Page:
Hi Matiwariat! So glad to hear my step by step pictures were helpful. Thank you so much for your kind feedback. :)

      Reply
  • Patt July 10, 2014, 3:15 am

    How long can you keep Anko?
    I’m not quite sure if I’m going to use it up in one time.
    Thank you :))

    Reply
    • Nami July 13, 2014, 7:13 am

      Hi Patt! Wrap in plastic bag and store in Ziploc Freezer bags, and then store in fridge for a week and freezer for up to a month. :)

      Reply
  • Christine July 27, 2014, 7:43 am

    Hi Nami,

    It is my first time attempting anko.
    Are the adzuki beans supposed to look
    shrivelled after soaking? My beans had
    smooth surfaces initially but looked a little
    strange after soaking for only 1 hr.

    Also, do we top up with tap water or hot water when the water evaporates? Thanks!

    :) Christine

    Reply
    • Nami July 28, 2014, 8:45 pm

      Hi Christine! I did some research on the wrinkles after soaking, but couldn’t find the same case. However I read the same thing happened to soybean (daizu) and the reason was that the skin is soft and got expanded first by hydrating. But the wrinkles disappear when the soybean (inside) start to expand after hydrating. That kind of makes sense and I wonder if your wrinkles also disappeared after soaking for more hours.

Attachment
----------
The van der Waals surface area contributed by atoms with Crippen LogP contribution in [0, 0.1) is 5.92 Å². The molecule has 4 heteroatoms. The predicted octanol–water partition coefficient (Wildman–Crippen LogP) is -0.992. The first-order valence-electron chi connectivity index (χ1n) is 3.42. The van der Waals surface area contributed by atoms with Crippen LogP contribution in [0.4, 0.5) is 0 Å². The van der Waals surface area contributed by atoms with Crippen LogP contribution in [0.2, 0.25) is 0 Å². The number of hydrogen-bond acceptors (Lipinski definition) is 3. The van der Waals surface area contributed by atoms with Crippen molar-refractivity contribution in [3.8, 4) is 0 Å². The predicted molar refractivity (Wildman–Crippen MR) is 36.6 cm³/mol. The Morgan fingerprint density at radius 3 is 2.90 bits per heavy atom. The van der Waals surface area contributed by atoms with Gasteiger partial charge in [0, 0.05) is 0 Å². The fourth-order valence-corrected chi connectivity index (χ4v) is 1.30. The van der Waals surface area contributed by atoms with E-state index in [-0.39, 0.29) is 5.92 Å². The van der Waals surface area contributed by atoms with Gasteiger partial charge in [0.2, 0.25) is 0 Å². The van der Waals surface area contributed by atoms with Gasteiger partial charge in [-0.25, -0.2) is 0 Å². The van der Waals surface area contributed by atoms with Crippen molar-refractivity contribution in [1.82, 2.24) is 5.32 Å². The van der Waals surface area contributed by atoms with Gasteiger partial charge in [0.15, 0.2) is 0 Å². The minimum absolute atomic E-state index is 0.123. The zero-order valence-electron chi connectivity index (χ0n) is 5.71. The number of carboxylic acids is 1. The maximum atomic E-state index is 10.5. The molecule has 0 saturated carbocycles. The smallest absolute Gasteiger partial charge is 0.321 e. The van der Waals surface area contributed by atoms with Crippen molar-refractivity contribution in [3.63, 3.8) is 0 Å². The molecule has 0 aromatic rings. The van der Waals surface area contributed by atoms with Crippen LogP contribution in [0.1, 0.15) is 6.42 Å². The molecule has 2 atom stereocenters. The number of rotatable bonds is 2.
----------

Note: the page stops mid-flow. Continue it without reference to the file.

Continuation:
The wrinkles for azuki usually happen after cooking and cooling, but it was my first time hearing about wrinkles before cooking. Hope the result was okay.

      We use water (I use filtered water) instead of hot water. Hope this helps!

      Reply
  • Christine July 30, 2014, 7:29 am

    Dear Nami,

    Thank you so much for your reply.
    Yes the beans became smooth again after
    soaking overnight.

    However the insides of the beans were cream so I ended up with a paste that was more pinkish than red. And I must have misread your recipe as I threw out the water I cooked the beans in before adding the sugar. :(